November 18, 2017

A renewed review: The Dividing Line

Layton Talbert

Mark Sidwell, The Dividing Line: Understanding and Applying Biblical Separation (Greenville, SC: Bob Jones University Press, 1998). 200 pages.

Why another book on separation? Author Mark Sidwell (who also edited Fred Moritz’s Be Ye Holy) anticipates this question. His goal is “to supplement, not to supplant, other studies.” The author’s aim and spirit is perhaps best expressed when he professes,

I wholeheartedly believe that of all contemporary religious movements, Fundamentalism most closely follows the biblical pattern for separation. But I am more concerned that readers practice separation in a biblical manner than I am whether they bear the label “Fundamentalist.”

The Dividing Line is, in the very best sense of the term, a primer for understanding and applying the Biblical doctrine of separation.

At its roots, the essence of Biblical separation “is that Christians should strive to be free from sin.” Christ died to free us from sin, and His purpose in sanctifying and ultimately glorifying us is to deliver us from sin. Understanding separation as a theological manifestation and practical outworking of our salvation and sanctification throws the whole discussion into an entirely different light. Suddenly, “the issues involved in Biblical separation are not minor ones.” Separation is not a matter of petty disputes over external practices and associations; it is about the divine intention of the ages to present to Himself a spotless bride and to conform a race of redeemed men and women to the image of Jesus Christ. Since sanctification is theologically rooted in soteriology, and “since separation is a part of the doctrine of sanctification, then the goal of separation is to become more like Christ.”

Chapter 2 (“Separation in Theological Context”) constitutes the book’s theological heart—and one of its most distinctive contributions to the discussion of separation. Critics of separation frequently define the terms of the debate as holiness versus love. As long as we enter the debate on those terms and allow that dichotomy to stand unchallenged, we will never rightly understand nor properly practice Biblical separation: “Do holiness and love ‘moderate’ one another so that we do not go to an extreme in either direction? In other words, does love require us to be less holy than we might like and holiness require us to be less loving than we might like?”

Holiness and love are not antithetical ideals that we must balance against each other, or between which we must choose. When we rightly understand the Biblical concept of both holiness and love, “then we can see that we must place no limit on either.” Too often, Christians on both sides of the debate react to a misconception, a caricature, of either holiness or love: “Just as holiness is often misperceived as a fastidious preoccupation with external details to the neglect of inner character, love is often misperceived as a feeling of goodwill and an unconditional affirmative attitude toward all people as they are.”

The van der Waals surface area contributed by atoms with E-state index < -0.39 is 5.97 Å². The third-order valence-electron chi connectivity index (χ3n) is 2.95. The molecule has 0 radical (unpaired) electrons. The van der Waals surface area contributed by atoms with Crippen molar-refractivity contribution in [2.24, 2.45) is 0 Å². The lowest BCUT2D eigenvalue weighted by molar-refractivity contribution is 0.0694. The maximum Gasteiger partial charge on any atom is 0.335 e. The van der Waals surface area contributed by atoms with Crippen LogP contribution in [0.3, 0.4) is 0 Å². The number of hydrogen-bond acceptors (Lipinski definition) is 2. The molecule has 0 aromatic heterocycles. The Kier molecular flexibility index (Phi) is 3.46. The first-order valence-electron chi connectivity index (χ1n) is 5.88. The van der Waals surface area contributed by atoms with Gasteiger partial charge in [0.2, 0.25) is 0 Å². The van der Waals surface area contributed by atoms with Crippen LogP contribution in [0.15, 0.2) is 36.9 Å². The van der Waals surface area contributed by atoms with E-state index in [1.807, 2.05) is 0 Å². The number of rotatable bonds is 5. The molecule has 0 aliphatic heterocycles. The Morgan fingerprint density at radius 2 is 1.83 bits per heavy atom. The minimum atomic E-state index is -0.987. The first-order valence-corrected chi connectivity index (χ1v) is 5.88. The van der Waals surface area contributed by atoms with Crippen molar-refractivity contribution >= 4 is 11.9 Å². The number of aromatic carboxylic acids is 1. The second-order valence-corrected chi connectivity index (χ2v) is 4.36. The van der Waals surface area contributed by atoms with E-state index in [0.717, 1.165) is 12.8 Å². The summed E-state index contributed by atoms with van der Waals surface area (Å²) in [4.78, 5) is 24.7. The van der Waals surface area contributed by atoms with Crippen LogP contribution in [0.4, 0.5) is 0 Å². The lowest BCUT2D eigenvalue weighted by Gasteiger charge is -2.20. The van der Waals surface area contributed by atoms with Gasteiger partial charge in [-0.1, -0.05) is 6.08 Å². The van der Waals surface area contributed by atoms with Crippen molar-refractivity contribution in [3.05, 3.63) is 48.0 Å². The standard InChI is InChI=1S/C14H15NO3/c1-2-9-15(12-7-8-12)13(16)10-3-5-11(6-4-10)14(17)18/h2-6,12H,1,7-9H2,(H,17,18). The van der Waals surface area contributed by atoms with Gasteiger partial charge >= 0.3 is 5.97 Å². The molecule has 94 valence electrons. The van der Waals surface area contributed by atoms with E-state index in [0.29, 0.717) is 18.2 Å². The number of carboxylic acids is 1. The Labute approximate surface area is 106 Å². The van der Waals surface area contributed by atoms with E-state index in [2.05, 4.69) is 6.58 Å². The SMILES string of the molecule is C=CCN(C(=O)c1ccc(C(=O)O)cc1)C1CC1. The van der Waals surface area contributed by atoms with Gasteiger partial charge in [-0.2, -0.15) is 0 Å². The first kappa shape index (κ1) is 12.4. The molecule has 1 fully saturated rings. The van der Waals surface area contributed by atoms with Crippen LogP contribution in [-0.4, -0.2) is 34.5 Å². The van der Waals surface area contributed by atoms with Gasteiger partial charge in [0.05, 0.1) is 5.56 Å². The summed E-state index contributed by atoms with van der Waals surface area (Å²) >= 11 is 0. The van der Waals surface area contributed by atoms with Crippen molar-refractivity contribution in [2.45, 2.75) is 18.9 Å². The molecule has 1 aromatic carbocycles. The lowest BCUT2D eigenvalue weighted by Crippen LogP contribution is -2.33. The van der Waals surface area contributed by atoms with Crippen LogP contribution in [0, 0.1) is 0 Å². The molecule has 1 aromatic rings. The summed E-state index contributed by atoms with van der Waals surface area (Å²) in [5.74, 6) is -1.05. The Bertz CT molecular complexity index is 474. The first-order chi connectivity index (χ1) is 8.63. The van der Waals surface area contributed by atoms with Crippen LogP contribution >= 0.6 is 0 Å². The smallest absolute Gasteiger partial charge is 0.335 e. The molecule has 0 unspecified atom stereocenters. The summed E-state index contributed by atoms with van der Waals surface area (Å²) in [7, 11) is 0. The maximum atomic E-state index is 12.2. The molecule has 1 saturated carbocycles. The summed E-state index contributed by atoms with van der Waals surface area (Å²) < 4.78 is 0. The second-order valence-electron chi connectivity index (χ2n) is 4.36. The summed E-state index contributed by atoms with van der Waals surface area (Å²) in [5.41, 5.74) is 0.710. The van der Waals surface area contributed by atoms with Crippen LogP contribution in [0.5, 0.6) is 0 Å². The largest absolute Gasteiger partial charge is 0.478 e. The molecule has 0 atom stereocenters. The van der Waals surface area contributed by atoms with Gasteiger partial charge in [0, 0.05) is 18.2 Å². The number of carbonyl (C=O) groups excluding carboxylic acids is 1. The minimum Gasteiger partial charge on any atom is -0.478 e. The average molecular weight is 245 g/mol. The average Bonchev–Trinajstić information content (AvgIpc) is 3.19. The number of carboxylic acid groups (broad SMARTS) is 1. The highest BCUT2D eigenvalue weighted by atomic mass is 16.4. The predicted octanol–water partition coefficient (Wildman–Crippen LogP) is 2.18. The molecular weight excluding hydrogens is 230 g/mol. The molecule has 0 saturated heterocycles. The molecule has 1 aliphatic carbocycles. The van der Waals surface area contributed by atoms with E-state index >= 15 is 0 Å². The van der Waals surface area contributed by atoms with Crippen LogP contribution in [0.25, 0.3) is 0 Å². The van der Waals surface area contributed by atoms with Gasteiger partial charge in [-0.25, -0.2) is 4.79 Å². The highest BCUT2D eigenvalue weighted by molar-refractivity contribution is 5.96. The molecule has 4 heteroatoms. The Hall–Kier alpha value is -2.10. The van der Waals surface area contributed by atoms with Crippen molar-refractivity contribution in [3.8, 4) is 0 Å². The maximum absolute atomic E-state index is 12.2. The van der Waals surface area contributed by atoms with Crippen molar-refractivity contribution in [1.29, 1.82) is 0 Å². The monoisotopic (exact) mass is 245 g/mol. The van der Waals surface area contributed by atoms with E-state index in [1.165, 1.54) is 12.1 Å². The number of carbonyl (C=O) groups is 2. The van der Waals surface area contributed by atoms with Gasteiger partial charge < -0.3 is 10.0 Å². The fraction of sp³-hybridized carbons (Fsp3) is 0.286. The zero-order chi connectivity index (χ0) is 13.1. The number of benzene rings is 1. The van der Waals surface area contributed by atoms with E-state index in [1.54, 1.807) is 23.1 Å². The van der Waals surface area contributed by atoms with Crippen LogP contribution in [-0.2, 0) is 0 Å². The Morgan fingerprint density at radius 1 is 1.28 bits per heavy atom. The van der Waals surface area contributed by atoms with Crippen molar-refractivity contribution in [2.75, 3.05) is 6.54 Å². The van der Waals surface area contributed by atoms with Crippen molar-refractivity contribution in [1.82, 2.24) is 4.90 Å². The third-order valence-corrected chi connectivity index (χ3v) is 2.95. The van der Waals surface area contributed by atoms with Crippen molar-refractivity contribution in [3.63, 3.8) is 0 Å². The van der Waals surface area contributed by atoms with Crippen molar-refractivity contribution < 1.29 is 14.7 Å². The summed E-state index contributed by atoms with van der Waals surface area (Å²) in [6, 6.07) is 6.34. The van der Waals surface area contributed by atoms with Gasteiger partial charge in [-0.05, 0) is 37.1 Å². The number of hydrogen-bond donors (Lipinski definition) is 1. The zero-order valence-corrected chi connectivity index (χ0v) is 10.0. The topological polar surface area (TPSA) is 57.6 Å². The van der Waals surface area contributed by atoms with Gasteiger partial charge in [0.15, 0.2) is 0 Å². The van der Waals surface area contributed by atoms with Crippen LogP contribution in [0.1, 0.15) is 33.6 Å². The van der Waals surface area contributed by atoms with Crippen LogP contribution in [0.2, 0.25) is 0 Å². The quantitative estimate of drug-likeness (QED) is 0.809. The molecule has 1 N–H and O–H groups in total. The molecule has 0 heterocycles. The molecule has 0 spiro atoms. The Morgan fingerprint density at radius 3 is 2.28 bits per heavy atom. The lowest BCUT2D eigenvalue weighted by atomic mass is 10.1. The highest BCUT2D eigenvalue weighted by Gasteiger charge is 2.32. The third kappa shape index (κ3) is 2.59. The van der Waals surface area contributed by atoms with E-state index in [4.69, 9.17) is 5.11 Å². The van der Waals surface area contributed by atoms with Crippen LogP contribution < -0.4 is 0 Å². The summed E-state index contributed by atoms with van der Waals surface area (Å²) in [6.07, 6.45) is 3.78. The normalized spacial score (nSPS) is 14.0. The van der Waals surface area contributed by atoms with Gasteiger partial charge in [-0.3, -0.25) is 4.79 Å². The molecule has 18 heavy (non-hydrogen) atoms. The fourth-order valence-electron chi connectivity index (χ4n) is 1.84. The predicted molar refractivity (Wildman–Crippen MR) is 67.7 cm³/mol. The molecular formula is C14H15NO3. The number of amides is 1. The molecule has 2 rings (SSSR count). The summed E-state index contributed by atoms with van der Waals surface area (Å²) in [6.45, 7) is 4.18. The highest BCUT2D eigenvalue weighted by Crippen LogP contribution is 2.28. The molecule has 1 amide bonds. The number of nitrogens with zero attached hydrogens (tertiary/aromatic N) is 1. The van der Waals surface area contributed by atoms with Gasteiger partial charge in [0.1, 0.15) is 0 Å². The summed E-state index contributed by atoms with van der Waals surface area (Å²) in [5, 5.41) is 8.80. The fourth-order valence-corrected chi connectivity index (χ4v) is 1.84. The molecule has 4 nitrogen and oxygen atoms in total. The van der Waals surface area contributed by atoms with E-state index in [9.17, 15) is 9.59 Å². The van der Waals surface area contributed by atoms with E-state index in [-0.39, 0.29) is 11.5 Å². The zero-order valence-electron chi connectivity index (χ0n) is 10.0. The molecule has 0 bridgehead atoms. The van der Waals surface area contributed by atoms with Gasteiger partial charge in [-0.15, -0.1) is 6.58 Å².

Holiness is, by definition, separateness, “uniqueness, ‘differentness.’” Biblical “holiness begins in the heart . . . but . . . never ends in the heart.” Likewise, Biblical “love is a disposition to act in the highest interest of the loved one, regardless of the cost to the one who loves.” Contrary to popular notions, “emotion is a negotiable component” of Biblical love, but “self-sacrificial commitment is not.”

Chapters 3–5 mark the expositional heart of the book, as the author unfolds the Biblical passages that counsel and command separation from the world (chapter 3), from false teachers (chapter 4), and from disobedient brethren (chapter 5). According to these passages, “separation is not optional but absolutely necessary when circumstances demand it. It is simply a matter of obeying the Word of God.” In addition, they demonstrate that separation is not a second-class dogma fabricated by pugnacious Fundamentalists. “Separation . . . is not an obscure teaching dragged out of some forgotten corner. It runs through the whole of God’s Word.”

Chapters 6–11 unveil the historical heart of the book, as the author traces the development of Fundamentalism, liberalism, neo-orthodoxy, New Evangelicalism, the Charismatic movement, and Roman Catholicism— and relates each of these to the issue and practice of separation. His chapters on Fundamentalism and New Evangelicalism in particular are sterling, striking a balance of careful (but not tedious) historical documentation, even-keeled evaluation, and kind but candid observations. These final six chapters effectively, fairly, and sensibly put the whole debate over separatism into very clear 20th-century perspective.

Sidwell does not speak in a vacuum. Church historian that he is, he is widely and well-read, and has done his homework thoroughly. He frequently and thoughtfully engages critics of separatism, and his work is profusely documented.

The Dividing Line is both an instructive presentation and a persuasive apologetic for the doctrine of separation. Sidwell explains the Biblical basis of separation without being either technical or condescending, defends the doctrine without being defensive, and addresses the topic in a fair-minded and measured style. The author’s content, tone, and even-handed approach to the sensitive but Scriptural issue of separation make The Dividing Line not only a valuable addition for the Fundamentalist, but a helpful and informative volume particularly suitable for those on the fringes of Fundamentalism and beyond who may be uninformed or curious but open to considering the Biblical roots of separation.

Dr. Layton Talbert is a Frontline Contributing Editor and teaches theology and apologetics at Bob Jones Seminary, Greenville, SC.

(Originally published in FrontLine • March/April 1999. Click here to subscribe to the magazine.)

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